6.The applicant further states the court overturned its own rulings granting a stay of execution without giving the applicant a chance to be heard because it lacked appellate jurisdiction.
7.The applicant avers that the orders issued on September 23, 2022 are illegal and bad in law and should be set aside reasons being that the court denied the applicant his right to a fair administrative action, right to access to justice, and right to a fair hearing, including the right to be informed of the applications filed and given the opportunity to respond to the said applications, the right to be given adequate time and the pleadings for the applicant to respond, and the right to have his cases decided in public without secrecy and non-disclosure.
8.The applicant deponed that the court determined the two applications dated September 22, 2022 with full knowledge that it was res-judicata and that it was functus officio and that the applicant is greatly prejudiced with bias and that the court stands to be embarrassed by these orders dated September 23, 2022.
9.In opposing the motion, the respondent stated that indeed the respondent herein filed two applications dated November 9, 2021 and November 30, 2021 seeking to review the orders of Justice Chitebwe issued on October 26, 2021 that mandated the respondent to pay the applicant the sum of kshs 4,000,000/= and that the respondent went ahead and paid the applicant the kshs 4,000,000/= in a bid to comply with the said orders and in a bid to equally prosecute its appeal which it reiterates has high chances of success.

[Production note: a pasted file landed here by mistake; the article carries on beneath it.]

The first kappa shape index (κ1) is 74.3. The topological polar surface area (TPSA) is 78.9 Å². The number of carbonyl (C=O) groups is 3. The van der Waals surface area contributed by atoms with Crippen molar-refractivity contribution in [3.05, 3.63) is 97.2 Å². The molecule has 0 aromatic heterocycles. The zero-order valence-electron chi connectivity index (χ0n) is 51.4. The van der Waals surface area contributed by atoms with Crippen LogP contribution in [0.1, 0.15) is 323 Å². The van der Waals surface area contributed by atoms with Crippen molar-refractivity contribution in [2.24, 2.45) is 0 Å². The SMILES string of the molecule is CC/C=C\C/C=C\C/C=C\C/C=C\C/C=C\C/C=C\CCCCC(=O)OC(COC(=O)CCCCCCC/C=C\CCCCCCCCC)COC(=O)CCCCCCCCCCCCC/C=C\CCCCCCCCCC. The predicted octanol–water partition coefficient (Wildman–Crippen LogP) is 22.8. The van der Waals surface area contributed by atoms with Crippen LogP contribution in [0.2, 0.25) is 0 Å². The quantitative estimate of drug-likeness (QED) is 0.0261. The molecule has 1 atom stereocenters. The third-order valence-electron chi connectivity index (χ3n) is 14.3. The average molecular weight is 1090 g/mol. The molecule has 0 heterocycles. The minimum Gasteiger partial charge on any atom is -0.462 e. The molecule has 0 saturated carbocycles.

10.The respondent further stated that the application dated January 14, 2022 were to seek for stay of execution owing to the fact that the applications dated November 9, 2021 and November 30, 2021 had not been determined and there was a great risk or danger of execution being carried on the respondent seeing that the decretal award involved is a huge amount of money.